Mesangial expansion was prominent in the QLα12LacZ+/Cre+ mice, and mesangial expansion is particularly characteristic of FSGS, membranous and diabetic nephropathy, Alport's syndrome and Denys–Drash syndrome.[40] Mesangial expansion can contribute to proteinuria through a mechanism that does not require podocyte depletion (as seen in this study).[41] In addition, both nephropathy and Alport's syndrome are both characterized by changes in collagen expression.[42–44] Transcription of Col4a1 and A2 is co-regulated by the same promoter owing to head-to-head orientation in chromosome 13q34.[45] As a result, diseases affecting collagen IV expression will be associated with changes in both α1(IV) and α2(IV)) as seen in both the above disease and QLα12 mice (Figure 8). However, Alport's syndrome is caused by mutations in α3, α4 or α5(IV) collagen, leading to sustained α1 and α2(IV) expression, whereas membranous nephropathy results from autoantibodies[46] that promote podocyte injury and subepithelial deposits.

On the basis of the time course of proteinuria and morphological changes, we speculate that Gα12 modifies COL4 gene expression and the resulting basement membrane and endothelial abnormalities accrue with time. However, whether these changes reflect age-dependent effects or are the result of cumulative Gα12 activation will require additional study. Since C57/B6 mice develop mild ultrastructural changes, cytokine activation and proteinuria with age (as seen in some control mice), the phenotypic differences seen in the older mice with Gα12 activation could represent indirect effects on cumulative age-related changes in this mouse strain, or a cumulative time effect of Gα12 activation. Although the control mice do develop mild changes with age, the dramatic differences seen in the age- and sex-matched QLα12 mice strongly implicates the persistent Gα12 activation as the etiology. Furthermore, the finding of upregulated COL4A1/2 seen with QLα12 expression in MDCK cells (Supplementary Figure 3) supports an important link between Gα12 activation and Col4A1/2 gene expression.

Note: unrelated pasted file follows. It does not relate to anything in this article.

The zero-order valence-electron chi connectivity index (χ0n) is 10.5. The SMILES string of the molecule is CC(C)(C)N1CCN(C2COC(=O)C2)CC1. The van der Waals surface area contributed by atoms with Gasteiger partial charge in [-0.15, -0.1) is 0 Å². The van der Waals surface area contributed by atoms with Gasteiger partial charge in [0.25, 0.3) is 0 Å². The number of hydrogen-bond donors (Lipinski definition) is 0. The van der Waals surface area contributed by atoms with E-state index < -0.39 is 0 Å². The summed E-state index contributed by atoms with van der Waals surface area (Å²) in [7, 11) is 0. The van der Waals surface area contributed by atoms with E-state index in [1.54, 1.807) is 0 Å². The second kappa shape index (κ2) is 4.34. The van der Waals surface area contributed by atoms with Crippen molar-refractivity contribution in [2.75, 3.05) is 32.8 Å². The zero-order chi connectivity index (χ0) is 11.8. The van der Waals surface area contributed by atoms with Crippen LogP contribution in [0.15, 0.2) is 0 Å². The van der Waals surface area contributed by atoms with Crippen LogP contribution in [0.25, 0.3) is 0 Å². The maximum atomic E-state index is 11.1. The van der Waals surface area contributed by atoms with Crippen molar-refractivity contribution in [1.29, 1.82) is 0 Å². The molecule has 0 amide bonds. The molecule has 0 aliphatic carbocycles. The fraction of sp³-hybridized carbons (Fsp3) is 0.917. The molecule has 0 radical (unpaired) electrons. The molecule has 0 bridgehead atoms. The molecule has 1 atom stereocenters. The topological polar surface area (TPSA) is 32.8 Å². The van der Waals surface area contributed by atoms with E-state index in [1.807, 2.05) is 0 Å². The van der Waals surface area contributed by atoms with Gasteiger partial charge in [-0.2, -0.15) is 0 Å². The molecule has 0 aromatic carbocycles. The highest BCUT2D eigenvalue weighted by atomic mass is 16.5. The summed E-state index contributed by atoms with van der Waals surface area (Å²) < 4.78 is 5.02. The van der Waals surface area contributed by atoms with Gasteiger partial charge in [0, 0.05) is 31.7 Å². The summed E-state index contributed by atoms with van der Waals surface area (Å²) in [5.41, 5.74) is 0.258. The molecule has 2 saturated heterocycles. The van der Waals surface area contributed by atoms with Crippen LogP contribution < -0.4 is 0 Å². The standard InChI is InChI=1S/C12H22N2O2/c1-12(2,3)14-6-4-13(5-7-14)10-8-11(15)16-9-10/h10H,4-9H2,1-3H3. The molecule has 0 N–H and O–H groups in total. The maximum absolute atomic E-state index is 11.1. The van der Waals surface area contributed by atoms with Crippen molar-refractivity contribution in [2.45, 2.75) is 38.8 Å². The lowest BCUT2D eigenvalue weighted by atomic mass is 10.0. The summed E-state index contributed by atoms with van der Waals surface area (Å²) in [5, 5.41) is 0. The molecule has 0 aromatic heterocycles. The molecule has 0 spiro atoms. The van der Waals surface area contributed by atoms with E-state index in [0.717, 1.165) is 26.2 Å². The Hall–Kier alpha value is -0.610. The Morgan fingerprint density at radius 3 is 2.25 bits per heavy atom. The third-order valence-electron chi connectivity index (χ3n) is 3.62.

Although Gα12 stimulates TGFβ[20,21] and could promote GS, we were unable to detect increased TGFβ in either young or old mice (not shown). However, an alternative mechanism is suggested by the increased number of subepithelial GBM membrane projections (Figure 5) similar to findings seen in DDR1 and integrin α2 knockout mice.[47,48] DDR1 is a tyrosine kinase receptor for collagen IV, and we previously showed that Gα12 regulates α2β1 integrin signaling and attachment,[17] thus suggesting that persistent Gα12 activation might lead to podocyte changes in integrin signaling. The onset of proteinuria is during adulthood and virtually all mice have proteinuria by mid-life (12–16 months, normal C57/B6 mouse lifespan ~3 years[49]). With aging, podocytes may accumulate damage from a variety of sources, including GPCR-linked inflammatory and vasoactive mediators. ROS, inflammation and vascular changes occur in hypertensive and diabetic kidney disease, and ROS directly activates Gα subunits.[50] On the basis of these observations, we suggest that this model of slowly progressive kidney disease will be valuable for understanding CKD progression in humans. Consistent with GPCR pathways regulating age-related kidney damage, AT1 receptor knockout mice exhibit decreased oxidative damage and outlive their wild-type littermates.[51] The glomerular filtration rate declines with age, but it is unclear whether this is part of normal aging or represents injury from cumulative exposures. If decreased renal function and GS occur through repetitive activation of podocyte signaling pathways, it is tempting to speculate that inhibiting Gα12 pathways in podocytes may provide new treatments to protect renal function and delay CKD progression.